Question

Debts around 25k.

Moving abroad for job paying less than UK job in August, already served notice in UK.
Reason for this is various unstable mental health, want to be closer to my family.

Lived in UK for last 8 years, British citizenship obtained.

With my job abroad my earnings will just equal allowed expenditure-will be living and working in capital- rent on its own will be around £800, with additional gas&electricity etc £1050, £200 for food, £20 for public transport, and another £200 food for cat, food, fuel, gym, hairdresser, insurance, mobile phone, TV, etc…

My income will be around £1550.

Shall I wait to apply for DRO once I am abroad or shall I do it now? At this moment I only have estimates on expected spendings.

Shall I inform creditors in advance?

I have already opened safe account for my last salary as I will need money for relocation, flight ticket, etc.I won’t be able to make any payments from July, at this moment I am on time with all my payments.
Is there anything else I need to be mindful to ensure I don’t put myself into any troubles?

I hope doing this isn’t classified is any sort of crime or offence.

Katerina

Answer

Katerina,

There is nothing stopping you from applying for a DRO/Debt Relief Order now while you are living in the UK. However, being in arrears is usually when most people file.

The only issue may be once you move there may be a follow-up as to what your expenses are in the country you are now living in, only due to the fact for a DRO you can only have a minimal surplus of income.

If you have documentation as to what your rent will be, and all other bills, that will aid you in showing what your income and expenses will be.

If you were to wait to move and then file for a DRO, there may be issues as you are outside the UK. You did not mention where you were moving to. In some instances there can be a small window of time from outside the UK to file insolvency proceedings.

There also is the option of contacting your creditors, seeing what options they have, and making token payments for a period of time, but only if you feel your finances will improve. But you can make token payments for quite a long period of time.

Being in debt and leaving the UK is not a crime, and it will not affect you returning to the UK.

Let me know what you decide, and we can discuss this in more detail.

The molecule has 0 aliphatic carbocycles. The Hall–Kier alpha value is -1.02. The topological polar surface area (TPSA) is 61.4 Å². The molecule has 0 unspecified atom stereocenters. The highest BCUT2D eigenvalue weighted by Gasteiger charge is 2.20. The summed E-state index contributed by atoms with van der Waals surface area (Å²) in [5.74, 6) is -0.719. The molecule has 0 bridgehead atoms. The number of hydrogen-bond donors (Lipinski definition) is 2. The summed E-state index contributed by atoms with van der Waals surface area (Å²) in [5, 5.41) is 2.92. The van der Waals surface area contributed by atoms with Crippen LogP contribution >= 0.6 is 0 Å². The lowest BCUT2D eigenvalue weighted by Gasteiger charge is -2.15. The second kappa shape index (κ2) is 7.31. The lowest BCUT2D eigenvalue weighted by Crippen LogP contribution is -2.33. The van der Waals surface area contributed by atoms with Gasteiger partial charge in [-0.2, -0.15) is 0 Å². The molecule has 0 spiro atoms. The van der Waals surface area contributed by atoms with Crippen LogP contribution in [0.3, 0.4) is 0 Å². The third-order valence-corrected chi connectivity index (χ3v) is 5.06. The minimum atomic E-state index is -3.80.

Regards,

Jon

4 Responses

      1. Hello Jon,

        Thank you. I am moving to Czech Republic-basically back home. I will be around -£150 per month which my family offered to support me during next 12-15 months.

        At this moment, I am planning to sent letter to all my creditors about entering financially difficult times- being without job without mentioning about my moving out.

        Once I will be ready to leave country I will do a second letter about obtaining debt advice and filing for DRO and ask them to freeze accounts for 60 days. By then I will have (hopefully) everything sorted- flat, job, budgeting and first bank statement confirming all incomings and outgoings.

        I have question on this- will creditors be given my contact details in Czech or they will only be provided information about DRO? I am worried as some of them are multinational companies- like PayPal, Klarna and also operating in Czech that they might try to recover debt there. I will still have a contactable address in UK where I would prefer all correspondence to go and also I will retain my UK number during DRO.

        Are you also able to guide for expenses allowances, please? I tried to look online, but numbers really vary.

        Thank you again.

        Kat

        1. Kat,

          The Receiver handling your DRO will want contact details for you, as to if they are OK with just an email address, I cannot say.

          As to expense guidelines, there may be some online, I know the Citizens Advice Bureau had allowances posted, but you just need to use your real monthly expenses. If an expense seems overly high, they will let you know. But it needs to be what it cost you to live.

          Regards,

          Jon

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